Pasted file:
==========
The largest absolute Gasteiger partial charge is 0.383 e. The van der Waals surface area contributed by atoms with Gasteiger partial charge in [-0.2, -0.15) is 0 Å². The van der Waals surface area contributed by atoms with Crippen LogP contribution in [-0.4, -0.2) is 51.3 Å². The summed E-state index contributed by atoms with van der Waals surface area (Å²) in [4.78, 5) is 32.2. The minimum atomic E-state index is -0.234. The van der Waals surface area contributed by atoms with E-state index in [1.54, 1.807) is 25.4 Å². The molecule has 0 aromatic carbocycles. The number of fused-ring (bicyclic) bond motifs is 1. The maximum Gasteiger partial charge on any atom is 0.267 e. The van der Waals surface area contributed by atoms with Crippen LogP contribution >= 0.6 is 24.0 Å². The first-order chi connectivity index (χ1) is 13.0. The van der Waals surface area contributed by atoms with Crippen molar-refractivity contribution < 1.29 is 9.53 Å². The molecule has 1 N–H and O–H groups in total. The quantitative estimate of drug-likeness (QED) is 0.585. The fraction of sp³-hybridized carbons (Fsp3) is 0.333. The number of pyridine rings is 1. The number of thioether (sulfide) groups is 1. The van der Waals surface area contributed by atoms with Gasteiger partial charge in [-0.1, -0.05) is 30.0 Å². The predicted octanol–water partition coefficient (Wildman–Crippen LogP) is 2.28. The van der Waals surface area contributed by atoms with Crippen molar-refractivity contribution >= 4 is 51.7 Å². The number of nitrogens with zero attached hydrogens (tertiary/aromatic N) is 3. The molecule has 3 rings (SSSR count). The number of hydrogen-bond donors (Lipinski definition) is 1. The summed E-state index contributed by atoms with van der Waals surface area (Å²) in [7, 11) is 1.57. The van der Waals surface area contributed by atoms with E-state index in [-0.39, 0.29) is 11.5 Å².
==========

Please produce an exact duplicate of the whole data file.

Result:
The largest absolute Gasteiger partial charge is 0.383 e. The van der Waals surface area contributed by atoms with Gasteiger partial charge in [-0.2, -0.15) is 0 Å². The van der Waals surface area contributed by atoms with Crippen LogP contribution in [-0.4, -0.2) is 51.3 Å². The summed E-state index contributed by atoms with van der Waals surface area (Å²) in [4.78, 5) is 32.2. The minimum atomic E-state index is -0.234. The van der Waals surface area contributed by atoms with E-state index in [1.54, 1.807) is 25.4 Å². The molecule has 0 aromatic carbocycles. The number of fused-ring (bicyclic) bond motifs is 1. The maximum Gasteiger partial charge on any atom is 0.267 e. The van der Waals surface area contributed by atoms with Crippen LogP contribution >= 0.6 is 24.0 Å². The first-order chi connectivity index (χ1) is 13.0. The van der Waals surface area contributed by atoms with Crippen molar-refractivity contribution < 1.29 is 9.53 Å². The molecule has 1 N–H and O–H groups in total. The quantitative estimate of drug-likeness (QED) is 0.585. The fraction of sp³-hybridized carbons (Fsp3) is 0.333. The number of pyridine rings is 1. The number of thioether (sulfide) groups is 1. The van der Waals surface area contributed by atoms with Gasteiger partial charge in [-0.1, -0.05) is 30.0 Å². The predicted octanol–water partition coefficient (Wildman–Crippen LogP) is 2.28. The van der Waals surface area contributed by atoms with Crippen molar-refractivity contribution >= 4 is 51.7 Å². The number of nitrogens with zero attached hydrogens (tertiary/aromatic N) is 3. The molecule has 3 rings (SSSR count). The number of hydrogen-bond donors (Lipinski definition) is 1. The summed E-state index contributed by atoms with van der Waals surface area (Å²) in [7, 11) is 1.57. The van der Waals surface area contributed by atoms with E-state index in [-0.39, 0.29) is 11.5 Å².